Research Debriefed: Miao Li - University of Houston
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Research Debriefed: Miao Li A series highlighting articles published by University of Houston College of Education faculty

Posted May 7, 2019


“A Molecular-Genetic and Imaging-Genetic Approach to Specific Comprehension Difficulties in Children”

Author: Miao Li, assistant professor
Department: Curriculum & Instruction 
Co-author: Jeffrey Gruen, Jan Frijters, Jeff Malins
Journal: Nature Partner Journal - Science of Learning
Publication date: November 21, 2018  
Topic: reading comprehension

Overview: Trying to understand why some children have good word-reading abilities yet struggle with reading comprehension


Q: What was the main question you were trying to answer?

A: We were trying to look at a specific group of students known as “poor comprehenders.” Those students have average or above average word-reading skills. However, they struggle with comprehension.

Q: What group of students did you focus on for this study?

A: We focused on minority children, between the ages of 8 and 15, because previous research has mainly been focused on Caucasian students.

Miao Li, assistant professor in the Department of Curriculum & Instruction

Q: Why these students?

A: These students are often neglected in the classroom.

Q: How did you go about conducting the research?

A: We tried our best to recruit students across North America. We applied a strong triangle framework and analyzed the students from a behavioral-genetic-neuroimaging perspective.

Q: Were there any surprising or interesting findings?

A: From the behavioral standpoint, we tested students with assessments and we identified those who have difficulty with reading comprehension, although they don’t have any problems in word reading.

Genetically, we looked at their genes and based on previous research, we know there were a few genes associated with reading and language difficulties. We found one specific gene called READ1 (Regulatory Element Associated with Dyslexia 1). For poor comprehenders, it is more likely that they carry this gene.

From the neuroimaging, we found that poor comprehenders had more activity in the right hemisphere of the brain.

We found one specific gene called READ1 (Regulatory Element Associated with Dyslexia 1). For poor comprehenders, it is more likely that they carry this gene.” — Miao Li

Q: How can we better detect these poor comprehenders?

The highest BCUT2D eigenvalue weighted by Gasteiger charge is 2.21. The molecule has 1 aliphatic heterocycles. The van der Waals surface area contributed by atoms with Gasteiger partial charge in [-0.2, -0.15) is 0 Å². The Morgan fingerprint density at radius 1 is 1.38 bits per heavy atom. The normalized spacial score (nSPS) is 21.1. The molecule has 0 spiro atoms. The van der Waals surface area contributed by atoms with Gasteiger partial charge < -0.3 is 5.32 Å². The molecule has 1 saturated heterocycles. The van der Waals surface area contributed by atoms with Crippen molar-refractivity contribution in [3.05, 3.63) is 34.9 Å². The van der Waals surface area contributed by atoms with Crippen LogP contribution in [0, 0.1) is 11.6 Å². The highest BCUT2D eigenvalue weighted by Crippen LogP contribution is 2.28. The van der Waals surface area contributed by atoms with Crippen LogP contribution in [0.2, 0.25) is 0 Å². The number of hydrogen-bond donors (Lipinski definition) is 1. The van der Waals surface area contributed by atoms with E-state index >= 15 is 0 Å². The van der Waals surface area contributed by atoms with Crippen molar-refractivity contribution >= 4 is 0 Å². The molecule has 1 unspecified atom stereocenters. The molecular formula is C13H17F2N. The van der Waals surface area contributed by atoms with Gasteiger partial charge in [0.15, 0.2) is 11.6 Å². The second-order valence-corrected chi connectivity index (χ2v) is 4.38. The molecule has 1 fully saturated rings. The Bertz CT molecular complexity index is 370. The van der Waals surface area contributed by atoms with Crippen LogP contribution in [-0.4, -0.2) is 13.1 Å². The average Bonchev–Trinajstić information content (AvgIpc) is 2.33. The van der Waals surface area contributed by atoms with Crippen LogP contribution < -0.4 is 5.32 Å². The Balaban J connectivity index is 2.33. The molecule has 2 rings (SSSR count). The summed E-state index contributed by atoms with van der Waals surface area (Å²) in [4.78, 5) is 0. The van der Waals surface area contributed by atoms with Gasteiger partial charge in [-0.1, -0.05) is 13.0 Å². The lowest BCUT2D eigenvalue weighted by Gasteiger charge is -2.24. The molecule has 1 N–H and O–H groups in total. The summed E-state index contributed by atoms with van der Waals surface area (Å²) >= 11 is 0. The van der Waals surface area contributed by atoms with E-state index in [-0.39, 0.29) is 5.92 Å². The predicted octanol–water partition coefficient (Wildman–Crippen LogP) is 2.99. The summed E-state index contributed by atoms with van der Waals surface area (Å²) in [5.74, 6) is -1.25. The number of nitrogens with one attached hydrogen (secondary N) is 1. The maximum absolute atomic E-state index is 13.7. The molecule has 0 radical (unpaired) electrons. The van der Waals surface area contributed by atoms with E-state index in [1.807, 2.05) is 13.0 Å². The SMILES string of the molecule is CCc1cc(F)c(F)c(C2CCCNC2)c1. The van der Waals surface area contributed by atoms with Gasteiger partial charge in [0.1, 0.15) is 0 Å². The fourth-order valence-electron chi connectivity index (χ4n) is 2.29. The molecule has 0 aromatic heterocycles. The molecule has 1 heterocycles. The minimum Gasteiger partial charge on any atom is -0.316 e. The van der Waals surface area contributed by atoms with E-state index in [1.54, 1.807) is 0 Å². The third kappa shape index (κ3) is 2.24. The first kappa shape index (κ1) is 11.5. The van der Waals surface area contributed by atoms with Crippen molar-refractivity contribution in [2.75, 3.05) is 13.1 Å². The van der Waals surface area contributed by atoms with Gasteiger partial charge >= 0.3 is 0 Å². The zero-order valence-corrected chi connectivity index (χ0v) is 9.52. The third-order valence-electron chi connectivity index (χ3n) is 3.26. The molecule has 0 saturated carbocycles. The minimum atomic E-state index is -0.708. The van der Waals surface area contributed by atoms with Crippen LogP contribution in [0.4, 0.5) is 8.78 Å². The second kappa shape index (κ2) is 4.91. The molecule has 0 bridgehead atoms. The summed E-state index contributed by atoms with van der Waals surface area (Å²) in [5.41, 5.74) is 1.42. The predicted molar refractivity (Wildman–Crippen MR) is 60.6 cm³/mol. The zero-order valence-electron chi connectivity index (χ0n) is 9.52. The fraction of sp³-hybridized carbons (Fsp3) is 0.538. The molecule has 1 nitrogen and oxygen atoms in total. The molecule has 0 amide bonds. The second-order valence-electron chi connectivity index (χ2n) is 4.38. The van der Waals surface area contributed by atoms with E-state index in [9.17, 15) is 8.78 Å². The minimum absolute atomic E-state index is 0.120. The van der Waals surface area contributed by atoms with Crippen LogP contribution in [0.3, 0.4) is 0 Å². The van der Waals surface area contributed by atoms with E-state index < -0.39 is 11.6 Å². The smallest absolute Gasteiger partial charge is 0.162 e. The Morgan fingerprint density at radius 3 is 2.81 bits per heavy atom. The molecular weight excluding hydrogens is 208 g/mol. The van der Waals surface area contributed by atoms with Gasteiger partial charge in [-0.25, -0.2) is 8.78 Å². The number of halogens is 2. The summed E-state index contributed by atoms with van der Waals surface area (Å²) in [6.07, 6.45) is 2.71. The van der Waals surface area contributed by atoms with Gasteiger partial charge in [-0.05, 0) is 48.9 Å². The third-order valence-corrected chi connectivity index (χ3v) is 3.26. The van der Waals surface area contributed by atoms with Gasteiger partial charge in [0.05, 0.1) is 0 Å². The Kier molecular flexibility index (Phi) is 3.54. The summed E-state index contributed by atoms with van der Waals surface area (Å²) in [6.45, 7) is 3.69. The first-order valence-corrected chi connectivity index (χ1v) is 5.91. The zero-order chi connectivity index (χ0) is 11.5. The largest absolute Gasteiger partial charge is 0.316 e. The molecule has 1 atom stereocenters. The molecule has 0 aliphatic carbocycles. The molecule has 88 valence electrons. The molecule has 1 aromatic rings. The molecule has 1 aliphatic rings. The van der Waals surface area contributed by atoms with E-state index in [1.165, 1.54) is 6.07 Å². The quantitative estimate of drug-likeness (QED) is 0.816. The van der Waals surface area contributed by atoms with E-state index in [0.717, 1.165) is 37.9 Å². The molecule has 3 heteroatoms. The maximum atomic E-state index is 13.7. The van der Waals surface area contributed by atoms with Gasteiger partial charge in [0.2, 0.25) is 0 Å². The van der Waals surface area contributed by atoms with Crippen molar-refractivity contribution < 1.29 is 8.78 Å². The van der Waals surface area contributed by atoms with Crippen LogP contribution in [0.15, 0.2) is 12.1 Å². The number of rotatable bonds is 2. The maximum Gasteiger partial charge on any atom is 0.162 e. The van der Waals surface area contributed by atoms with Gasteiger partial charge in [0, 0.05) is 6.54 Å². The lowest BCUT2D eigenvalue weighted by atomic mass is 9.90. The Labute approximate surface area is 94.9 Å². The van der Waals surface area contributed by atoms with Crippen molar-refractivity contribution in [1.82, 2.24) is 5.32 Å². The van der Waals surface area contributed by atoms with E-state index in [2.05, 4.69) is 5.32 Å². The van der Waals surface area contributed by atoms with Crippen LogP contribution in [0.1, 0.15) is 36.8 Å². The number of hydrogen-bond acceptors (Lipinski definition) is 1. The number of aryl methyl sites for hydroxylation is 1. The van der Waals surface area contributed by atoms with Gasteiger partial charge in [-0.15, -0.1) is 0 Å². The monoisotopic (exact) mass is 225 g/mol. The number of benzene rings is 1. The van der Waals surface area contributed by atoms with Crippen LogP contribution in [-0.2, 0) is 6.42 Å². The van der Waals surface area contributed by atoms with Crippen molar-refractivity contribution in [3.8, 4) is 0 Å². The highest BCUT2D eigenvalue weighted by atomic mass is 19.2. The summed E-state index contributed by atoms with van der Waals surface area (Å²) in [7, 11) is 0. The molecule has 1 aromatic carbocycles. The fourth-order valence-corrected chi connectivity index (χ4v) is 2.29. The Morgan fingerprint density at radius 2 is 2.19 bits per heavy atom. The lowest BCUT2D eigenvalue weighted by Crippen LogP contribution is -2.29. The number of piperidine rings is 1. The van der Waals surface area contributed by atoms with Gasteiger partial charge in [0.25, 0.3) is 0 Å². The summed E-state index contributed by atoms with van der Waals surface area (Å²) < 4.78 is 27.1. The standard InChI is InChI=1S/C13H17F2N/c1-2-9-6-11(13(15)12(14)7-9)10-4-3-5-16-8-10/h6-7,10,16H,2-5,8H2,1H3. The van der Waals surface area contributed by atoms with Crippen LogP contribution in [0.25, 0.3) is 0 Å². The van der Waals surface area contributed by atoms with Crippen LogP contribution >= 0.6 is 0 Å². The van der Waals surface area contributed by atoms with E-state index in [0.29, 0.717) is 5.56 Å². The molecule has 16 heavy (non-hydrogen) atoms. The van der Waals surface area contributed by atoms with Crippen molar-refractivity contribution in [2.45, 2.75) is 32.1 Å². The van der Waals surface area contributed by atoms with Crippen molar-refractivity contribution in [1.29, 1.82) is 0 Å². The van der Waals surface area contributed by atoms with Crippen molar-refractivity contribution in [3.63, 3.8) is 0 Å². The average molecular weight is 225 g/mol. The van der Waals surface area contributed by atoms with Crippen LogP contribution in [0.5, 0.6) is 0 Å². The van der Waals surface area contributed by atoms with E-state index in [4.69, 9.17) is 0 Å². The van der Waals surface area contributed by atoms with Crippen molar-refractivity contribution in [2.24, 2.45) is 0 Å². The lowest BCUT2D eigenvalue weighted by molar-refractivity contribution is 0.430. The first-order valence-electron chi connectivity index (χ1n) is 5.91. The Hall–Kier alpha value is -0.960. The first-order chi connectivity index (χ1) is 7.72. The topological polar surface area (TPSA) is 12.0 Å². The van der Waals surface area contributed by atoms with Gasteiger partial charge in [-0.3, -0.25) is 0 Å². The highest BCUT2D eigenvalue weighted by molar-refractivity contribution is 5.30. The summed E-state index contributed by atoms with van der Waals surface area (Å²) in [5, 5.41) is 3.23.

A: It is hard to detect these reading difficulties until they are in the third or fourth grade, when it becomes more evident. However, with the genetic and neuroimaging data, we can detect earlier which students will have difficulty with reading comprehension.

Yet, it will still take a long time because genetic and neuroimaging data are difficult and expensive to get.

Q: How do you see your work tying into practice?

A: We can inform educators and practitioners about these early identifiers and detect these poor comprehenders to provide earlier intervention. The earlier, the better.

Q: What was your initial interest in this topic?

A: Before this paper, I had previously published another one that only focused on the behavioral data and student performance in reading assessment.

Q: What made you branch out to genetic and neuroimaging data?

A: I had amazing collaborators from Yale School of Medicine: Jeffrey Gruen is a pioneer in genetic reading disability – he actually founded the READ1 gene, and Jeff Malins, an expert in neuroimaging. Jan Frijters is from Canada, and he specializes in intervention studies of children with reading difficulties.

Q: What do you hope to research next?

A: My main research focus is on how to early identify students who have reading problems. I’m interested in English language learners. These students come from families where English isn’t their primary language. When they start schooling, they may have lower performance in English because they have low exposures to English. I want to design some early assessment to find the children with true reading problems so we can give them intervention in a timely manner.

—By Alberto Huichapa